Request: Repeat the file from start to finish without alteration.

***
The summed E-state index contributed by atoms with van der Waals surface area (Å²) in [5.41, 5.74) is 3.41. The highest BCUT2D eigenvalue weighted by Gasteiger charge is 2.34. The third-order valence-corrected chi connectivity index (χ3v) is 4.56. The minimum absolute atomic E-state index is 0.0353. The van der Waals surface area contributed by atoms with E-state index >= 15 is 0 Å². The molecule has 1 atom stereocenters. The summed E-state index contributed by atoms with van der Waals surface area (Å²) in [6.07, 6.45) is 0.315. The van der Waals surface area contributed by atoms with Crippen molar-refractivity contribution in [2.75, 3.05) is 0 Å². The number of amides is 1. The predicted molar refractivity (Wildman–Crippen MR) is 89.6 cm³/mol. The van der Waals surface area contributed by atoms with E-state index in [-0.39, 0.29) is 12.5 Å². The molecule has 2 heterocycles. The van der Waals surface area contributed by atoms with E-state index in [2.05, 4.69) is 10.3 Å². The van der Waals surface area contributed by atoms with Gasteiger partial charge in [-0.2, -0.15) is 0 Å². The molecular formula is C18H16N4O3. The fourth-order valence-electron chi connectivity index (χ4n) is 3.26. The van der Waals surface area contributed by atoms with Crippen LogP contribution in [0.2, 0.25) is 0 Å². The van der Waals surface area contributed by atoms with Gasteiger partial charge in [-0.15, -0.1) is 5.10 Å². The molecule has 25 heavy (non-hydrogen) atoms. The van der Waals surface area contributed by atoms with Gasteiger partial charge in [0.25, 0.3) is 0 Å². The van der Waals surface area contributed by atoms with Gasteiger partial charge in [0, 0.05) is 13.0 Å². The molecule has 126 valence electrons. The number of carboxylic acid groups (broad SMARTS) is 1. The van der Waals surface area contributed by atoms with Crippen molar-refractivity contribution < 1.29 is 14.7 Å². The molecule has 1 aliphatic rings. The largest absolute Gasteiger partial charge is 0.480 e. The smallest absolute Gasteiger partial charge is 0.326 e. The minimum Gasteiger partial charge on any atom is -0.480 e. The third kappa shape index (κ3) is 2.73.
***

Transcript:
The summed E-state index contributed by atoms with van der Waals surface area (Å²) in [5.41, 5.74) is 3.41. The highest BCUT2D eigenvalue weighted by Gasteiger charge is 2.34. The third-order valence-corrected chi connectivity index (χ3v) is 4.56. The minimum absolute atomic E-state index is 0.0353. The van der Waals surface area contributed by atoms with E-state index >= 15 is 0 Å². The molecule has 1 atom stereocenters. The summed E-state index contributed by atoms with van der Waals surface area (Å²) in [6.07, 6.45) is 0.315. The van der Waals surface area contributed by atoms with Crippen molar-refractivity contribution in [2.75, 3.05) is 0 Å². The number of amides is 1. The predicted molar refractivity (Wildman–Crippen MR) is 89.6 cm³/mol. The van der Waals surface area contributed by atoms with E-state index in [-0.39, 0.29) is 12.5 Å². The molecule has 2 heterocycles. The van der Waals surface area contributed by atoms with E-state index in [2.05, 4.69) is 10.3 Å². The van der Waals surface area contributed by atoms with Gasteiger partial charge in [-0.2, -0.15) is 0 Å². The molecular formula is C18H16N4O3. The fourth-order valence-electron chi connectivity index (χ4n) is 3.26. The van der Waals surface area contributed by atoms with Crippen LogP contribution in [0.2, 0.25) is 0 Å². The van der Waals surface area contributed by atoms with Gasteiger partial charge in [-0.15, -0.1) is 5.10 Å². The molecule has 25 heavy (non-hydrogen) atoms. The van der Waals surface area contributed by atoms with Gasteiger partial charge in [0.25, 0.3) is 0 Å². The van der Waals surface area contributed by atoms with Gasteiger partial charge in [0, 0.05) is 13.0 Å². The molecule has 126 valence electrons. The number of carboxylic acid groups (broad SMARTS) is 1. The van der Waals surface area contributed by atoms with Crippen molar-refractivity contribution < 1.29 is 14.7 Å². The molecule has 1 aliphatic rings. The largest absolute Gasteiger partial charge is 0.480 e. The smallest absolute Gasteiger partial charge is 0.326 e. The minimum Gasteiger partial charge on any atom is -0.480 e. The third kappa shape index (κ3) is 2.73.